Recent UNSW SHARP hire, Professor Kourosh Kalantar-zadeh was part of an international team that has accomplished what has been a major goal in nanophotonics for many years – long-lived and directional squeezed light.

The achievement was described in a paper recently published in the prestigious journal, Nature, and could find applications in signal processing, sensing or heat management at the nanoscale.

The team showed that squeezed light (‘nanolight’) in the nanoscale propagates only in specific directions along thin slabs of molybdenum trioxide (MoO3) – a natural anisotropic 2D material.

Professor Kourosh Kalantar-zadeh.Led by researchers from Soochow University (Suzhou, China), Monash University (Melbourne), University of Oviedo (Asturias, Spain), and CIC nanoGUNE (San Sebastián, Spain) the paper demonstrated that besides its unique directional character, this nanolight lives for an exceptionally long time.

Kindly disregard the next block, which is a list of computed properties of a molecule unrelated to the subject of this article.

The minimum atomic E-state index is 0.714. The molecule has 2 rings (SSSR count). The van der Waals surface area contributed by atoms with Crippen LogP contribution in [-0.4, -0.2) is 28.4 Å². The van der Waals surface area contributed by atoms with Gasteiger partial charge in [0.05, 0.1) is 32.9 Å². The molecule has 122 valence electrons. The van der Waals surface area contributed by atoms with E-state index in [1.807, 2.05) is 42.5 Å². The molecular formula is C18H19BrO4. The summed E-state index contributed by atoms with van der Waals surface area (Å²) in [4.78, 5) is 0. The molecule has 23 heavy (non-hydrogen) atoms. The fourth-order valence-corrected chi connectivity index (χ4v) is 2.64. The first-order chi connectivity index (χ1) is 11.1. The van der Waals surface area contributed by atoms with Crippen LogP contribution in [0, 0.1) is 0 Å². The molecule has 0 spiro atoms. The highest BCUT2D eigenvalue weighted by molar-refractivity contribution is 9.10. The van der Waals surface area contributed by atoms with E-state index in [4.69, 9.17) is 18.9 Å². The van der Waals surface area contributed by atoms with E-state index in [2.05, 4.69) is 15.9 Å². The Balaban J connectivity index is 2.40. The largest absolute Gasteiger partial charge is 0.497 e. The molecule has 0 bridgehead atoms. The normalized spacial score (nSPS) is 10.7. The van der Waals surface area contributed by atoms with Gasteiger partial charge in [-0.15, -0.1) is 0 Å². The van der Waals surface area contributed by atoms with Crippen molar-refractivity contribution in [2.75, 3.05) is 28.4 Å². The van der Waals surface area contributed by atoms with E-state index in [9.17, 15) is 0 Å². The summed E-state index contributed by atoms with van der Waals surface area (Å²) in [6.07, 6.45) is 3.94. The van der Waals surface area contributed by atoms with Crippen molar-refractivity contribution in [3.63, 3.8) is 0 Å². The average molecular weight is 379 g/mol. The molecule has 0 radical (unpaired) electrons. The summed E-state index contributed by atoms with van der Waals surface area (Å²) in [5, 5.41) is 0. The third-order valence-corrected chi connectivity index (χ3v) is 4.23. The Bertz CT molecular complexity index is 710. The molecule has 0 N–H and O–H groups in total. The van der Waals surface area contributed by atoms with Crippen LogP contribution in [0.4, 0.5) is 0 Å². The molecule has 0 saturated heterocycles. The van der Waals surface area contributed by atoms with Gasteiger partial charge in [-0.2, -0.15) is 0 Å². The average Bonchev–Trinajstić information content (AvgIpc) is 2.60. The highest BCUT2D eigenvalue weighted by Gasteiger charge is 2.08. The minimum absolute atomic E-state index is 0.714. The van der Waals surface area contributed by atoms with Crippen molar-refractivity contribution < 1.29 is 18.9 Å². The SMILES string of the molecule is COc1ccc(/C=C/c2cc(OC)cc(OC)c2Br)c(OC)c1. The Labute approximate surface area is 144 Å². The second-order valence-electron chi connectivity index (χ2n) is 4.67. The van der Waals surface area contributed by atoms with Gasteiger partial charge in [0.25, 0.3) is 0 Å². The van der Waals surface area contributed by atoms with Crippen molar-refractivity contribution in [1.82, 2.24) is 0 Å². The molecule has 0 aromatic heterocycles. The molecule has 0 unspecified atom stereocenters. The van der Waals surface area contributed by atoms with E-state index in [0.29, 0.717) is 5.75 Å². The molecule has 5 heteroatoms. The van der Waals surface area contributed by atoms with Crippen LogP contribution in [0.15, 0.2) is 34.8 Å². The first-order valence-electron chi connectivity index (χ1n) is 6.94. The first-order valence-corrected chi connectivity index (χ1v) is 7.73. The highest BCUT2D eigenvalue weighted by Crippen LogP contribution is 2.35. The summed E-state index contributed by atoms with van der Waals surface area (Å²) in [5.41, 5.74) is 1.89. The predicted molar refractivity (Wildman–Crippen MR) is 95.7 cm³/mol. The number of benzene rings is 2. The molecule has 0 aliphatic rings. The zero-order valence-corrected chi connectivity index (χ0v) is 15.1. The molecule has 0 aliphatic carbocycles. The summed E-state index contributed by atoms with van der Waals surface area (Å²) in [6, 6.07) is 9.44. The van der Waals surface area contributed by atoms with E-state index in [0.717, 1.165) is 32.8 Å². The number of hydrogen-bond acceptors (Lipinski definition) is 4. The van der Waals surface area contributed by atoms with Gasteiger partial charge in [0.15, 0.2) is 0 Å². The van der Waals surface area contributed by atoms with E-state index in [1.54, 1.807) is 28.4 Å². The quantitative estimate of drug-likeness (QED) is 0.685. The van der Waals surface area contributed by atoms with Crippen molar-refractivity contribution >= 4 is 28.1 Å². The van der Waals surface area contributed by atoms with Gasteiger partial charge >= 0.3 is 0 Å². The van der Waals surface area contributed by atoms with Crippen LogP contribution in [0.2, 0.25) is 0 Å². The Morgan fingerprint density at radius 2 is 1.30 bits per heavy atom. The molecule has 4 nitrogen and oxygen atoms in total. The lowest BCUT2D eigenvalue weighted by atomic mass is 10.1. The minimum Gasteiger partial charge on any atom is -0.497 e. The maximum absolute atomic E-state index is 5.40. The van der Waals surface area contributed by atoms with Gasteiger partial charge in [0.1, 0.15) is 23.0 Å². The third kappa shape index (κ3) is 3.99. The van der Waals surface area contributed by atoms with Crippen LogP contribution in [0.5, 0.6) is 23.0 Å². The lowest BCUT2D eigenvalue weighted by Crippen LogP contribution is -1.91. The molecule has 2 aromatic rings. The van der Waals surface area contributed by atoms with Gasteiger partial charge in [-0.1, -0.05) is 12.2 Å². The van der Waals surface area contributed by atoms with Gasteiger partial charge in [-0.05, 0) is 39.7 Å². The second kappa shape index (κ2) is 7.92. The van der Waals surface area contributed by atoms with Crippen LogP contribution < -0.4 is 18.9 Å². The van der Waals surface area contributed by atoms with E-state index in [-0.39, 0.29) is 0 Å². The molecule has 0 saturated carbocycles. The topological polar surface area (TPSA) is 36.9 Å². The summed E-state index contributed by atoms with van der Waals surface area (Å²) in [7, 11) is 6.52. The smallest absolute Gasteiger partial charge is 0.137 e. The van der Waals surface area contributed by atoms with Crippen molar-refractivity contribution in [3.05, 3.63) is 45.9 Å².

Future information and communication technologies will rely on the manipulation of not only electrons but also of light at the nanometre-scale.

Professor Kanatar-zadeh said he was very appreciative to be acknowledged in the research which he said began after a conversation he had with lead author Professor Qiaoliang Bao at Monash, after previously conducting his own research showing that MoO3 can be very easily made in near perfect layered crystals using a simple method of evaporation.

“I basically allowed researchers access to such perfect crystals,” Professor Kalantar-zadeh said.

“The actual plasmon of perfect MoO3 (before losing oxygen) is in the Terahertz region, and as I did not have the tool for testing it in this region, we could not test this assumption in my group.

“I had this conversation with Professor Bao that there could be a possibility to see some very interesting plasmonic properties in the Terahertz region back in 2015,” he said.

“Professor Bao and his group members actually explored this matter and realised that polaritons exist in this region that could be excited. It was a great work and took three years by Professor Bao to be completed.”

For more details about the work, see the in-depth report by the ARC Centre of Excellence Future Low-Energy Electronics Technologies.